In the controlled dynamic allocation provided by the engine allocator 422, the following sequence of events would occur. First, engines PE1 and PE2 would begin printing their 50-page job stacks for Virtual Printer A. Engine PE3 would begin printing its 50-page job stacks for Virtual Printer B for the portion that has been designated to be printed by PE3. At a later time, PE1, PE2, and PE3 would complete their job stacks at about the same time. Once PE2 is released from Virtual Printer A, it can then begin printing its job stack that was designated for being printed by Virtual Printer B. At this point, engines PE1 and PE3 are available for other jobs, thus maximizing throughput. An important rule to note is that PE2 will print its jobs for Virtual Printer B in their entirety. Although it may seem more efficient to send a portion of the PE2 job stack to PE3 once it is released, this may not be the most efficient method for a given mode, since this would mean splitting the PE2 job stack real-time and printing part of it on PE2 and part of it on PE3. This does not provide significant advantages and can cause some collation problems when a user stacks the documents after the job has been completed. If additional jobs are waiting, the engine usage is the same and no benefit is gained. If this approach were taken, the stacking order would be disrupted in an unpredictable manner for the user, since the PE2 job stack is partially printed on PE3. However, with the use of page separators and indicators, this could be achieved. Further, if a more sophisticated finishing system other than a user stacking documents were utilized, this could be facilitated.
Each virtual printer is allowed to only have one request into the engine allocator 422 at a time. If the engine allocator 422 receives a request from a virtual printer that has already queued a request, then the request fails immediately. The requesting virtual printer must pass several bits of information to the engine allocator. For each physical engine the virtual printer wishes to utilize, it must supply a handle for the physical printer (this was obtained by performing logical to physical mapping), and a handle of an event object to signal when the engine is available. This is information that is passed in as a pointer to a list of request structures in the engine allocator 422.
It is the task of the virtual printer 420 to create a “thread” to pass the job stack to the PPE 426, these threads illustrated in
Once the virtual printer has completed a job stack on a particular printer, it must then free the physical printer by calling an engine-free handle. At this point, the engine allocator 422 will move on to the next request in that engine's queue.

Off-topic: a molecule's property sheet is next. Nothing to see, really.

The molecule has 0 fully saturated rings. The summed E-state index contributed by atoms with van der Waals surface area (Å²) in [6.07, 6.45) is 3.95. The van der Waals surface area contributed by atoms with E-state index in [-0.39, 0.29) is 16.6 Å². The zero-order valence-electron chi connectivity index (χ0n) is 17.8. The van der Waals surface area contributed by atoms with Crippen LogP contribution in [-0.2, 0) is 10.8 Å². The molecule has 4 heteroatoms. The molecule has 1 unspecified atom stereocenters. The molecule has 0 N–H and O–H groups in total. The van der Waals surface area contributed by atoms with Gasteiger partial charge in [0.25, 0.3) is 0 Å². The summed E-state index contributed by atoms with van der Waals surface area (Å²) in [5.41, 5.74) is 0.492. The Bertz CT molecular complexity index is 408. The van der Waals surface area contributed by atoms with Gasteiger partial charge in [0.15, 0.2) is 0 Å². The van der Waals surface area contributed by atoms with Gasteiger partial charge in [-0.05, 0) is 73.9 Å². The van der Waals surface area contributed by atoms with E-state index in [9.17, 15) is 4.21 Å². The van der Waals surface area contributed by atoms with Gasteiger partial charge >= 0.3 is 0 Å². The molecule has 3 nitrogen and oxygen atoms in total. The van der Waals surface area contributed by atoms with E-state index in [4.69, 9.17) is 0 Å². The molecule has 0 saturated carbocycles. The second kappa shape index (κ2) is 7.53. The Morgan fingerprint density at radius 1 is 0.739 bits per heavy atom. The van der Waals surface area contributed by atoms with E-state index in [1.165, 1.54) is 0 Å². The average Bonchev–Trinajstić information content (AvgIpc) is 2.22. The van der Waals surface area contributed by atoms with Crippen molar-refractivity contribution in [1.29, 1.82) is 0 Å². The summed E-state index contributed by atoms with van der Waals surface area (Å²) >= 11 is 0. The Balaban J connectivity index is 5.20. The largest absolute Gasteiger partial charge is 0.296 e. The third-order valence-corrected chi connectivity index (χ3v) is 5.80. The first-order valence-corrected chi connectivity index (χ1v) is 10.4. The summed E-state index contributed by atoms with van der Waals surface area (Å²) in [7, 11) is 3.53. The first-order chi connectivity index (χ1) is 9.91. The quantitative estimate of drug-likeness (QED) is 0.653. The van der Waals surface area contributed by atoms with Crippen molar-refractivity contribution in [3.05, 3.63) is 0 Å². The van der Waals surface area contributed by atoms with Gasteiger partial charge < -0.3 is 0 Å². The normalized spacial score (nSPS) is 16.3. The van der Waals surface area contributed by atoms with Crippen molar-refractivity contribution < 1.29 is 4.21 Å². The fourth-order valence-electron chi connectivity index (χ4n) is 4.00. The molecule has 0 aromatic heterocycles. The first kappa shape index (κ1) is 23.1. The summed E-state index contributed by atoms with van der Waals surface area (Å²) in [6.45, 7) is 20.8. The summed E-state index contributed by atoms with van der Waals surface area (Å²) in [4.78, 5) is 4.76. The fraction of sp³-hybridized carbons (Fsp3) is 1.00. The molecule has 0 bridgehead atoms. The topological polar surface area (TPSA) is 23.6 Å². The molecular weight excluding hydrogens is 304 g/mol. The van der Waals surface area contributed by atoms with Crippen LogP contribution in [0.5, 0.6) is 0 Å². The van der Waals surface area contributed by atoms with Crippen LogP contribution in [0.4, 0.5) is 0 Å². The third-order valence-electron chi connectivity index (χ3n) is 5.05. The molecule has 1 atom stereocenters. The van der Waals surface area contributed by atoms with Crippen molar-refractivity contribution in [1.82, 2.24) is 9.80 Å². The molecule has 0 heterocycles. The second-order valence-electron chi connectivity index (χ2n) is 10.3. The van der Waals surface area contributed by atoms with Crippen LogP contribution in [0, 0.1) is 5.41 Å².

Engines in an Error state are treated no differently by the engine allocator 422. It is the task of the virtual printer 420 to decide what to do with an engine in an Error state. Virtual printers can still request and be granted use of the physical engines in the Error state. If the virtual printer has no use of an engine in an Error state, it can then release this physical engine back to the system immediately. If the virtual printer determines that the Error condition will be corrected, then it can hang on to the engine and release it later. A virtual printer does not have to request all of its physical engines to print a job. If a virtual printer 420 is configured with three physical engines and only receives two job stacks back from the electronic collator, then it has the ability to only request two engines from the engine allocator.
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If decision block 474 had determined that no request was received from the PPE, the program will flow along the “N” path to a decision block 482 in order to determine if an indication has been made that memory was freed from one of the PPEs. If not, the program will flow along the “N” path back to the input decision block 474. However, if additional memory had been freed from one of the PPEs, the program will flow to a function block 484 to increment the memory and then to a function block 486 to send an instruction to the queue. Basically, when a job stack is forwarded for printing and memory is unavailable, the resource allocator will place that job in a queue and it will remain in the queue until the memory is available. When the memory is available, the queue is served on a first-in-first-out basis. The program will then flow back to the input of decision block 474.